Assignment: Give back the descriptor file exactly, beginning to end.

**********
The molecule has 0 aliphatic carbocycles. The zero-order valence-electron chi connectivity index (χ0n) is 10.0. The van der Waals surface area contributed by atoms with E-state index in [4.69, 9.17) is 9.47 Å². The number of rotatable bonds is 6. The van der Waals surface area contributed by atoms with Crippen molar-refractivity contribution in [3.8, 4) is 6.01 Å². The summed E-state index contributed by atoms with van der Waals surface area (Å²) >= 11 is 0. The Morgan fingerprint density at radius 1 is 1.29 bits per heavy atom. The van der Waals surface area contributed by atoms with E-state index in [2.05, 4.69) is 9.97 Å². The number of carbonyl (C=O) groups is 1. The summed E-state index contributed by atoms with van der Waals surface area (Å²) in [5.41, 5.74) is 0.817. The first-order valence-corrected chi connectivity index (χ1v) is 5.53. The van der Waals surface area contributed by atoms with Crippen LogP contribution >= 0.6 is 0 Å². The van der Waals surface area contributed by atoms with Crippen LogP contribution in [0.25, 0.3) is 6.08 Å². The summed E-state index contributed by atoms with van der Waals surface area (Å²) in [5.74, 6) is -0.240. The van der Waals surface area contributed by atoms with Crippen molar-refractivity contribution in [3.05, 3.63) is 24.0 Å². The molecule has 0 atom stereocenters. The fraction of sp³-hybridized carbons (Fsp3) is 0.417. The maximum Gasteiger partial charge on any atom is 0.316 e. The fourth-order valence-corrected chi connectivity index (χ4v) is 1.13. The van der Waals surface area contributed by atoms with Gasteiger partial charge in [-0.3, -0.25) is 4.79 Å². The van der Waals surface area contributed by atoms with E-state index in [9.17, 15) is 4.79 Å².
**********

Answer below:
The molecule has 0 aliphatic carbocycles. The zero-order valence-electron chi connectivity index (χ0n) is 10.0. The van der Waals surface area contributed by atoms with E-state index in [4.69, 9.17) is 9.47 Å². The number of rotatable bonds is 6. The van der Waals surface area contributed by atoms with Crippen molar-refractivity contribution in [3.8, 4) is 6.01 Å². The summed E-state index contributed by atoms with van der Waals surface area (Å²) >= 11 is 0. The Morgan fingerprint density at radius 1 is 1.29 bits per heavy atom. The van der Waals surface area contributed by atoms with E-state index in [2.05, 4.69) is 9.97 Å². The number of carbonyl (C=O) groups is 1. The summed E-state index contributed by atoms with van der Waals surface area (Å²) in [5.41, 5.74) is 0.817. The first-order valence-corrected chi connectivity index (χ1v) is 5.53. The van der Waals surface area contributed by atoms with Crippen LogP contribution >= 0.6 is 0 Å². The van der Waals surface area contributed by atoms with Crippen LogP contribution in [0.25, 0.3) is 6.08 Å². The summed E-state index contributed by atoms with van der Waals surface area (Å²) in [5.74, 6) is -0.240. The van der Waals surface area contributed by atoms with Crippen molar-refractivity contribution in [3.05, 3.63) is 24.0 Å². The molecule has 0 atom stereocenters. The fraction of sp³-hybridized carbons (Fsp3) is 0.417. The maximum Gasteiger partial charge on any atom is 0.316 e. The fourth-order valence-corrected chi connectivity index (χ4v) is 1.13. The van der Waals surface area contributed by atoms with Gasteiger partial charge in [-0.3, -0.25) is 4.79 Å². The van der Waals surface area contributed by atoms with E-state index in [9.17, 15) is 4.79 Å².